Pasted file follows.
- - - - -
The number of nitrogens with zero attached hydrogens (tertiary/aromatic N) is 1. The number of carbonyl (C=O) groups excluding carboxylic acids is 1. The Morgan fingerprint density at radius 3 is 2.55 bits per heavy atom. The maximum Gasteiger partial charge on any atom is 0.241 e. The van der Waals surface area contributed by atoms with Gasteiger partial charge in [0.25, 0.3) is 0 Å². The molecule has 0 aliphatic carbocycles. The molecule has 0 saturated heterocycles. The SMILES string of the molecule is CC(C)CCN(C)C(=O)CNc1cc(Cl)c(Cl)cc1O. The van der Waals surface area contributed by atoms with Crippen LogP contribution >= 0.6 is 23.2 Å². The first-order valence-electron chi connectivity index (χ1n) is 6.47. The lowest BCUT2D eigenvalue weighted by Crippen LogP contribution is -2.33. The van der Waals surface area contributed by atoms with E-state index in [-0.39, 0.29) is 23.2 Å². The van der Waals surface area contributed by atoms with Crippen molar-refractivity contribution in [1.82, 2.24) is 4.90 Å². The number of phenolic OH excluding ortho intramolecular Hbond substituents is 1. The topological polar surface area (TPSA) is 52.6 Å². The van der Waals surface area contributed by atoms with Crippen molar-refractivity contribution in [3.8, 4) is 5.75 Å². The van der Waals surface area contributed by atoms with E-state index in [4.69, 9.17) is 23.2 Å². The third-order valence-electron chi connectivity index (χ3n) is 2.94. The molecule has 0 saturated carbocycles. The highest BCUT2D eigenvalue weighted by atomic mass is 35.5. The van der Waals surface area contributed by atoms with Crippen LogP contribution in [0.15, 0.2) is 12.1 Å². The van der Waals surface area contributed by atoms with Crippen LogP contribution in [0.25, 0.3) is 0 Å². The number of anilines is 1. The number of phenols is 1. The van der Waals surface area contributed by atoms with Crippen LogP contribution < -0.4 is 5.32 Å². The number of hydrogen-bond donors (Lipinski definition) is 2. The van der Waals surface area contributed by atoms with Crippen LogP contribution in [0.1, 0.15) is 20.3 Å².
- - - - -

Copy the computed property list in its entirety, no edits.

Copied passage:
The number of nitrogens with zero attached hydrogens (tertiary/aromatic N) is 1. The number of carbonyl (C=O) groups excluding carboxylic acids is 1. The Morgan fingerprint density at radius 3 is 2.55 bits per heavy atom. The maximum Gasteiger partial charge on any atom is 0.241 e. The van der Waals surface area contributed by atoms with Gasteiger partial charge in [0.25, 0.3) is 0 Å². The molecule has 0 aliphatic carbocycles. The molecule has 0 saturated heterocycles. The SMILES string of the molecule is CC(C)CCN(C)C(=O)CNc1cc(Cl)c(Cl)cc1O. The van der Waals surface area contributed by atoms with Crippen LogP contribution >= 0.6 is 23.2 Å². The first-order valence-electron chi connectivity index (χ1n) is 6.47. The lowest BCUT2D eigenvalue weighted by Crippen LogP contribution is -2.33. The van der Waals surface area contributed by atoms with E-state index in [-0.39, 0.29) is 23.2 Å². The van der Waals surface area contributed by atoms with Crippen molar-refractivity contribution in [1.82, 2.24) is 4.90 Å². The number of phenolic OH excluding ortho intramolecular Hbond substituents is 1. The topological polar surface area (TPSA) is 52.6 Å². The van der Waals surface area contributed by atoms with Crippen molar-refractivity contribution in [3.8, 4) is 5.75 Å². The van der Waals surface area contributed by atoms with E-state index in [4.69, 9.17) is 23.2 Å². The third-order valence-electron chi connectivity index (χ3n) is 2.94. The molecule has 0 saturated carbocycles. The highest BCUT2D eigenvalue weighted by atomic mass is 35.5. The van der Waals surface area contributed by atoms with Crippen LogP contribution in [0.15, 0.2) is 12.1 Å². The van der Waals surface area contributed by atoms with Crippen LogP contribution in [0.25, 0.3) is 0 Å². The number of anilines is 1. The number of phenols is 1. The van der Waals surface area contributed by atoms with Crippen LogP contribution < -0.4 is 5.32 Å². The number of hydrogen-bond donors (Lipinski definition) is 2. The van der Waals surface area contributed by atoms with Crippen LogP contribution in [0.1, 0.15) is 20.3 Å².